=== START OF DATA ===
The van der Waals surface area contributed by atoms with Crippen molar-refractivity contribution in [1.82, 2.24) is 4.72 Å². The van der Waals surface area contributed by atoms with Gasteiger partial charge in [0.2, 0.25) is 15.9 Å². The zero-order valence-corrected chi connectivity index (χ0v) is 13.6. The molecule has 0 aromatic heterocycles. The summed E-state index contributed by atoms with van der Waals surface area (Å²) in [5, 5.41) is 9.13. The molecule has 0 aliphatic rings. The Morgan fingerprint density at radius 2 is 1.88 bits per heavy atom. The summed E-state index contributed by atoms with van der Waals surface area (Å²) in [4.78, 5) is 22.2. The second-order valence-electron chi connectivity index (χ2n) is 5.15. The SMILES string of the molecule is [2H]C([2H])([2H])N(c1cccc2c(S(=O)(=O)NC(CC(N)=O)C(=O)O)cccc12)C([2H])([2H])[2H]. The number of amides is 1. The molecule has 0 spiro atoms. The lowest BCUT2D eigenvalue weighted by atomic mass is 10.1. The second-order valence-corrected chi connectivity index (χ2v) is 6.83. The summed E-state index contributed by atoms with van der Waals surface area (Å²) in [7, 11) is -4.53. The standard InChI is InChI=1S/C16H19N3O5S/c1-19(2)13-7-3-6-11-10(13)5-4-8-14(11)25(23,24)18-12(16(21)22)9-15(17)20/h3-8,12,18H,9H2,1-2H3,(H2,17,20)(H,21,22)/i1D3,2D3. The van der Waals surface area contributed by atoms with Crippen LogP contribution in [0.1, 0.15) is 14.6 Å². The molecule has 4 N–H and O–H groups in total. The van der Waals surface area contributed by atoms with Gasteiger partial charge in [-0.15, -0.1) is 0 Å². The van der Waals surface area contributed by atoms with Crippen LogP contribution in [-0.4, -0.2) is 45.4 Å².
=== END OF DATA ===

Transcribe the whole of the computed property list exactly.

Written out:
The van der Waals surface area contributed by atoms with Crippen molar-refractivity contribution in [1.82, 2.24) is 4.72 Å². The van der Waals surface area contributed by atoms with Gasteiger partial charge in [0.2, 0.25) is 15.9 Å². The zero-order valence-corrected chi connectivity index (χ0v) is 13.6. The molecule has 0 aromatic heterocycles. The summed E-state index contributed by atoms with van der Waals surface area (Å²) in [5, 5.41) is 9.13. The molecule has 0 aliphatic rings. The Morgan fingerprint density at radius 2 is 1.88 bits per heavy atom. The summed E-state index contributed by atoms with van der Waals surface area (Å²) in [4.78, 5) is 22.2. The second-order valence-electron chi connectivity index (χ2n) is 5.15. The SMILES string of the molecule is [2H]C([2H])([2H])N(c1cccc2c(S(=O)(=O)NC(CC(N)=O)C(=O)O)cccc12)C([2H])([2H])[2H]. The number of amides is 1. The molecule has 0 spiro atoms. The lowest BCUT2D eigenvalue weighted by atomic mass is 10.1. The second-order valence-corrected chi connectivity index (χ2v) is 6.83. The summed E-state index contributed by atoms with van der Waals surface area (Å²) in [7, 11) is -4.53. The standard InChI is InChI=1S/C16H19N3O5S/c1-19(2)13-7-3-6-11-10(13)5-4-8-14(11)25(23,24)18-12(16(21)22)9-15(17)20/h3-8,12,18H,9H2,1-2H3,(H2,17,20)(H,21,22)/i1D3,2D3. The van der Waals surface area contributed by atoms with Crippen LogP contribution in [0.1, 0.15) is 14.6 Å². The molecule has 4 N–H and O–H groups in total. The van der Waals surface area contributed by atoms with Gasteiger partial charge in [-0.15, -0.1) is 0 Å². The van der Waals surface area contributed by atoms with Crippen LogP contribution in [-0.4, -0.2) is 45.4 Å².